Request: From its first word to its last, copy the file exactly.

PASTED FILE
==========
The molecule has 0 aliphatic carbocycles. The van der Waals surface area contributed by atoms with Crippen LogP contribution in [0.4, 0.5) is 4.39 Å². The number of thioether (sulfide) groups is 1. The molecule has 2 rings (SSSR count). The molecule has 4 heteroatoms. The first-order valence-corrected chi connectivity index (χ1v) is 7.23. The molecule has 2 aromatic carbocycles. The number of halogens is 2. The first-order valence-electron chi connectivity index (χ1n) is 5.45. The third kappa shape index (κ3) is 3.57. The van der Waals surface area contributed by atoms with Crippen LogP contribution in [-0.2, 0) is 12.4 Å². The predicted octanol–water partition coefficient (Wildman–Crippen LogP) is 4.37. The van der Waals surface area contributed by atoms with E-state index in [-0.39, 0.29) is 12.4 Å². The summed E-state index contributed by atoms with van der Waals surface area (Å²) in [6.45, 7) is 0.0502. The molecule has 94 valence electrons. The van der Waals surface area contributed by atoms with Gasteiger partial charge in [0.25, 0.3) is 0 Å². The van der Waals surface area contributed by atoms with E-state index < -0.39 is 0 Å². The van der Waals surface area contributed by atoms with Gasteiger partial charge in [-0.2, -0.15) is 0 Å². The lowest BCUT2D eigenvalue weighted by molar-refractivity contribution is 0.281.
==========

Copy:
The molecule has 0 aliphatic carbocycles. The van der Waals surface area contributed by atoms with Crippen LogP contribution in [0.4, 0.5) is 4.39 Å². The number of thioether (sulfide) groups is 1. The molecule has 2 rings (SSSR count). The molecule has 4 heteroatoms. The first-order valence-corrected chi connectivity index (χ1v) is 7.23. The molecule has 2 aromatic carbocycles. The number of halogens is 2. The first-order valence-electron chi connectivity index (χ1n) is 5.45. The third kappa shape index (κ3) is 3.57. The van der Waals surface area contributed by atoms with Crippen LogP contribution in [-0.2, 0) is 12.4 Å². The predicted octanol–water partition coefficient (Wildman–Crippen LogP) is 4.37. The van der Waals surface area contributed by atoms with E-state index in [-0.39, 0.29) is 12.4 Å². The summed E-state index contributed by atoms with van der Waals surface area (Å²) in [6.45, 7) is 0.0502. The molecule has 94 valence electrons. The van der Waals surface area contributed by atoms with Gasteiger partial charge in [0.25, 0.3) is 0 Å². The van der Waals surface area contributed by atoms with E-state index < -0.39 is 0 Å². The van der Waals surface area contributed by atoms with Gasteiger partial charge in [-0.2, -0.15) is 0 Å². The lowest BCUT2D eigenvalue weighted by molar-refractivity contribution is 0.281.